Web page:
An Australian minister has confirmed the 2021 Australian Grand Prix was postponed due to the ongoing need for a 14-day quarantine period.

Following weeks of rumours, it was announced on Tuesday that for the second year running Melbourne will not host the season opener, with Bahrain on March 28 assuming that status, and instead the race will be postponed until November 21.

The decision was made in light of the current coronavirus regulations currently in place in the area.

If the GP had gone ahead in March as originally planned, F1 drivers, team staff and anyone else involved in the race weekend would all have had to face a strict 14-day quarantine, which Martin Pakula, Sports and Tourism Minister of the Victorian government, says would not have been feasible.

The Australian Open is set to take place in February though, and around 1,500 people are set to be restricted to their hotel rooms for 14 days and not allowed to mix with anyone outside of the event’s bubble – apart from the tennis players, who will be allowed to practice for five hours a day.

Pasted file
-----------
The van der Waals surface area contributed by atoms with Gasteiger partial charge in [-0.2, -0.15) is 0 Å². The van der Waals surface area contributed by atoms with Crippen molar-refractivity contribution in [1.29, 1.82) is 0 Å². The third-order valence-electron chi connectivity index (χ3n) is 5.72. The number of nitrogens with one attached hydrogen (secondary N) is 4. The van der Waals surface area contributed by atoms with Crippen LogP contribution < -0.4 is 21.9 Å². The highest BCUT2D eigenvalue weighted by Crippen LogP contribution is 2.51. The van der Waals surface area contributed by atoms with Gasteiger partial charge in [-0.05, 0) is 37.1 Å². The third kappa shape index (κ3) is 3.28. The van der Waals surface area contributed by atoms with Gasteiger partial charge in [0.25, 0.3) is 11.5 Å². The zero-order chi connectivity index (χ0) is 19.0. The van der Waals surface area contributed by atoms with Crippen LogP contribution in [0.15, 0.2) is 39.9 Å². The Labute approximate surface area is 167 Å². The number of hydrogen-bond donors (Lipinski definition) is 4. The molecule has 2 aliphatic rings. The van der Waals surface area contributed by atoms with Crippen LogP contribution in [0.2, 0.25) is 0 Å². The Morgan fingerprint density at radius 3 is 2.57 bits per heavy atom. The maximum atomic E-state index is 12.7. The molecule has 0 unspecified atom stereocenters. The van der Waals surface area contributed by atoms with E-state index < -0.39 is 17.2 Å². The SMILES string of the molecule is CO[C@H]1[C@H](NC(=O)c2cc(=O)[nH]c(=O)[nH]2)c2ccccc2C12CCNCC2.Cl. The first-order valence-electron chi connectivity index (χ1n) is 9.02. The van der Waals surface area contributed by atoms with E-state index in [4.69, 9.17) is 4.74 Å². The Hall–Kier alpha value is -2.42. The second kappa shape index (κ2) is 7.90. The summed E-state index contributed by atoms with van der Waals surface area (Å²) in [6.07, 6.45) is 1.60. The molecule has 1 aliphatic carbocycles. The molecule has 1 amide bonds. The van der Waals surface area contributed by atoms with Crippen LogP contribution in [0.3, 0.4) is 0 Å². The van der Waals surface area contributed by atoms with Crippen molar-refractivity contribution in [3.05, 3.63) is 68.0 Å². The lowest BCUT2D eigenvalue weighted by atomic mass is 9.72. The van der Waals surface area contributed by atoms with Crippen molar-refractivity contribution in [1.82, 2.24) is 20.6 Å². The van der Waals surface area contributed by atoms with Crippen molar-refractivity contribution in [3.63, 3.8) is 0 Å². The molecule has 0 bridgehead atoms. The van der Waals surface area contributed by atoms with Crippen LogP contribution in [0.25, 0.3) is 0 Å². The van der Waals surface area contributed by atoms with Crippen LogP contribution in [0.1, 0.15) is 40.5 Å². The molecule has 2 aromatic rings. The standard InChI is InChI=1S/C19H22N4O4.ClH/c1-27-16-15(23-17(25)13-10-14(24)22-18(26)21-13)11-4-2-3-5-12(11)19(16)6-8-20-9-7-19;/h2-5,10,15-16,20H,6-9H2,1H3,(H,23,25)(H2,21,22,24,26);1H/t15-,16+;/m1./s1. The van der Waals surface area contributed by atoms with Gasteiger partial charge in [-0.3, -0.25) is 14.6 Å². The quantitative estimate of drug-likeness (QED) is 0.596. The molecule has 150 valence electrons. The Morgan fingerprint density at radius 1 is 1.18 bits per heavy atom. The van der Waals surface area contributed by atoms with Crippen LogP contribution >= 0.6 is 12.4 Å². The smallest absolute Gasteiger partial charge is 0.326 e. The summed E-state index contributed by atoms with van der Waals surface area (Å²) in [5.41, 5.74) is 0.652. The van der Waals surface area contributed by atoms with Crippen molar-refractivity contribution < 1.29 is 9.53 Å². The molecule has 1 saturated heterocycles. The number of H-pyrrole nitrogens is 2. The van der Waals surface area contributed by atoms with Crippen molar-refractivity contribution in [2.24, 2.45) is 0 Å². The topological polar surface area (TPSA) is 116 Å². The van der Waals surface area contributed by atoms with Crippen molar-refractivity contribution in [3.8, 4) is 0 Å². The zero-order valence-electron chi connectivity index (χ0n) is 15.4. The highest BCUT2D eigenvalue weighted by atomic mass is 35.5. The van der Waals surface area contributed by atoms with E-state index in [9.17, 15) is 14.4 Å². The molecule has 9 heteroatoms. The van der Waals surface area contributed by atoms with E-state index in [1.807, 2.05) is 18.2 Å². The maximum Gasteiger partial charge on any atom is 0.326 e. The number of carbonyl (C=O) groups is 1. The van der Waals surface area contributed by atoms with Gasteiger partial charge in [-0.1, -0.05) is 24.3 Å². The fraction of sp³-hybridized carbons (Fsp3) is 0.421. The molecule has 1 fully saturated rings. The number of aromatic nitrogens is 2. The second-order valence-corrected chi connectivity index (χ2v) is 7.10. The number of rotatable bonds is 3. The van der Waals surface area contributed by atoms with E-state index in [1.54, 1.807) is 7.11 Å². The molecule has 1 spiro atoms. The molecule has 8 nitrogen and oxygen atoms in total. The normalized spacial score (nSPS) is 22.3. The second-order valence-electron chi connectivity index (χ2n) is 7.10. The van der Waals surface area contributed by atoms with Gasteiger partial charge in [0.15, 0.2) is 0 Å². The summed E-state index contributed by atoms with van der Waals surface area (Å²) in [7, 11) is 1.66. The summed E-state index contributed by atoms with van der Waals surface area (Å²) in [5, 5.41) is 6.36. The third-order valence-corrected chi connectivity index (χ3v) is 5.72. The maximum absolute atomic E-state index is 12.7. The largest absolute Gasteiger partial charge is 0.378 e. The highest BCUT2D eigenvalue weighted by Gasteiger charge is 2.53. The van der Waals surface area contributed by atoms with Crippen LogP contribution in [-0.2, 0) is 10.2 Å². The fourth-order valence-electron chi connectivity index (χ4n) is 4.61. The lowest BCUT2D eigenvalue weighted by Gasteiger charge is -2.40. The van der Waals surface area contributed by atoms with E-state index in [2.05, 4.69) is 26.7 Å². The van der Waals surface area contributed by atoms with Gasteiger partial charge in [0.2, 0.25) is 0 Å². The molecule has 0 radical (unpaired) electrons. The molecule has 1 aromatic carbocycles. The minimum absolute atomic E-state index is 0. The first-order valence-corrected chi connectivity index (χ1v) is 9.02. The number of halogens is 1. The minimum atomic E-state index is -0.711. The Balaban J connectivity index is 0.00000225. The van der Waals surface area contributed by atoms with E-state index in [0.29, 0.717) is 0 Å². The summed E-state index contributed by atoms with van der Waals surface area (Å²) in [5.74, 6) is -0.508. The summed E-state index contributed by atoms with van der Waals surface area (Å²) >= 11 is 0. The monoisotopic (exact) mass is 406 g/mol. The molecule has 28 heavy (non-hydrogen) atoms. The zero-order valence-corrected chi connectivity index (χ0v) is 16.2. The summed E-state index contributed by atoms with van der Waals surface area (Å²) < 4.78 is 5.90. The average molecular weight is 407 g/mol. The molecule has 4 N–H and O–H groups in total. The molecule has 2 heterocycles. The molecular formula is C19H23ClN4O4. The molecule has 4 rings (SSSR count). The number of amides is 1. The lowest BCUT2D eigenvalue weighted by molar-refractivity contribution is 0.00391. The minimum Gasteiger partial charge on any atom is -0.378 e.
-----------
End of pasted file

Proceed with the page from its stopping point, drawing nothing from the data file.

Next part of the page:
“Tennis has been able to do that…but it’s not something that has been possible for Formula 1,” said Pakula, quoted by RaceFans.

Admittedly, things would be very different in Formula 1 than tennis. Ahead of the opening race weekend, it would be near impossible for teams to prepare their cars and their drivers if consigned to their hotel rooms for long periods.

That was a major consideration when making the decision, according to Australian Grand Prix Corporation chief executive Andrew Westacott.

Eurosport quote Westacott as saying: “When you look at the arrangements of setting up very big businesses and the logistics and challenges they face coming into a new season, it wasn’t possible to have them operate in a strict quarantine arrangement.”

Despite the GP now having been forced to vacate its usual spot in both 2020 and 2021, Pakula stated Melbourne is focused on wanting the race to return as the season opener in 2022.

“It’s not forever,” he said. “We’ll be certainly very keen to go back to our traditional season-opening slot in 2022.”

They also believe they have made absolutely the right decision when it comes to giving themselves 10 months to host the grand prix, with the hope that the world will be in a much better and safer place come November.

“One of the beauties of buying yourself 10 months is that I suspect things will look different in November to how they look in January,” said Pakula.

“The Formula 1 Australian Grand Prix is one of the great events in the world and we’ll make sure it can be run safely and successfully in November.”

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